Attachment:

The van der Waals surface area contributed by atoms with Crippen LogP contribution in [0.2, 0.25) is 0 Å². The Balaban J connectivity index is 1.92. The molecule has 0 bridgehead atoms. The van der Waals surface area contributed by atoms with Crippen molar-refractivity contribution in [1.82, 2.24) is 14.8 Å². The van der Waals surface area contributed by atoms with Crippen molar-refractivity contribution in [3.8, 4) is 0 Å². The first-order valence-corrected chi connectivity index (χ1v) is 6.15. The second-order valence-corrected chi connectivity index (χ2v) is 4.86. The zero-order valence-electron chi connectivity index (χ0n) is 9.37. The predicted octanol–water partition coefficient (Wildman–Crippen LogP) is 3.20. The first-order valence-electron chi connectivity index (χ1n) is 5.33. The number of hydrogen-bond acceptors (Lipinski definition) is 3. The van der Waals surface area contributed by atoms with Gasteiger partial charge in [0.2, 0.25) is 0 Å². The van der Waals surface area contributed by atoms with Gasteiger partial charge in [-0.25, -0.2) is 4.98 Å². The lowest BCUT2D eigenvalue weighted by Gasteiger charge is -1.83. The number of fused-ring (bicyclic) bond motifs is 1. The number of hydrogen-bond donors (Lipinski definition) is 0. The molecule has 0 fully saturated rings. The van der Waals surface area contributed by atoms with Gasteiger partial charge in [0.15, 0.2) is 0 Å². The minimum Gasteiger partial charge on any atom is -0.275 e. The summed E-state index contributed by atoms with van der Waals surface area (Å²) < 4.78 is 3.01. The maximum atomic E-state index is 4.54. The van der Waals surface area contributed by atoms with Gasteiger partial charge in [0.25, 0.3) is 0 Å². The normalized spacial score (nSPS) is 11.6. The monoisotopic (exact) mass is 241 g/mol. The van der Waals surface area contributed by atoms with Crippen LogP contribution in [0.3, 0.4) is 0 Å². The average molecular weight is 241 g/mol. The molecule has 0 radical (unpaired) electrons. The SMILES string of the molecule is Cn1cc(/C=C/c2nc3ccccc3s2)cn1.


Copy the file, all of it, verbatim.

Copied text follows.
The van der Waals surface area contributed by atoms with Crippen LogP contribution in [0.2, 0.25) is 0 Å². The Balaban J connectivity index is 1.92. The molecule has 0 bridgehead atoms. The van der Waals surface area contributed by atoms with Crippen molar-refractivity contribution in [1.82, 2.24) is 14.8 Å². The van der Waals surface area contributed by atoms with Crippen molar-refractivity contribution in [3.8, 4) is 0 Å². The first-order valence-corrected chi connectivity index (χ1v) is 6.15. The second-order valence-corrected chi connectivity index (χ2v) is 4.86. The zero-order valence-electron chi connectivity index (χ0n) is 9.37. The predicted octanol–water partition coefficient (Wildman–Crippen LogP) is 3.20. The first-order valence-electron chi connectivity index (χ1n) is 5.33. The number of hydrogen-bond acceptors (Lipinski definition) is 3. The van der Waals surface area contributed by atoms with Gasteiger partial charge in [0.2, 0.25) is 0 Å². The van der Waals surface area contributed by atoms with Gasteiger partial charge in [-0.25, -0.2) is 4.98 Å². The lowest BCUT2D eigenvalue weighted by Gasteiger charge is -1.83. The number of fused-ring (bicyclic) bond motifs is 1. The number of hydrogen-bond donors (Lipinski definition) is 0. The molecule has 0 fully saturated rings. The van der Waals surface area contributed by atoms with Gasteiger partial charge in [0.15, 0.2) is 0 Å². The minimum Gasteiger partial charge on any atom is -0.275 e. The summed E-state index contributed by atoms with van der Waals surface area (Å²) < 4.78 is 3.01. The maximum atomic E-state index is 4.54. The van der Waals surface area contributed by atoms with Gasteiger partial charge in [0.25, 0.3) is 0 Å². The normalized spacial score (nSPS) is 11.6. The monoisotopic (exact) mass is 241 g/mol. The van der Waals surface area contributed by atoms with Crippen LogP contribution in [0.3, 0.4) is 0 Å². The average molecular weight is 241 g/mol. The molecule has 0 radical (unpaired) electrons. The SMILES string of the molecule is Cn1cc(/C=C/c2nc3ccccc3s2)cn1.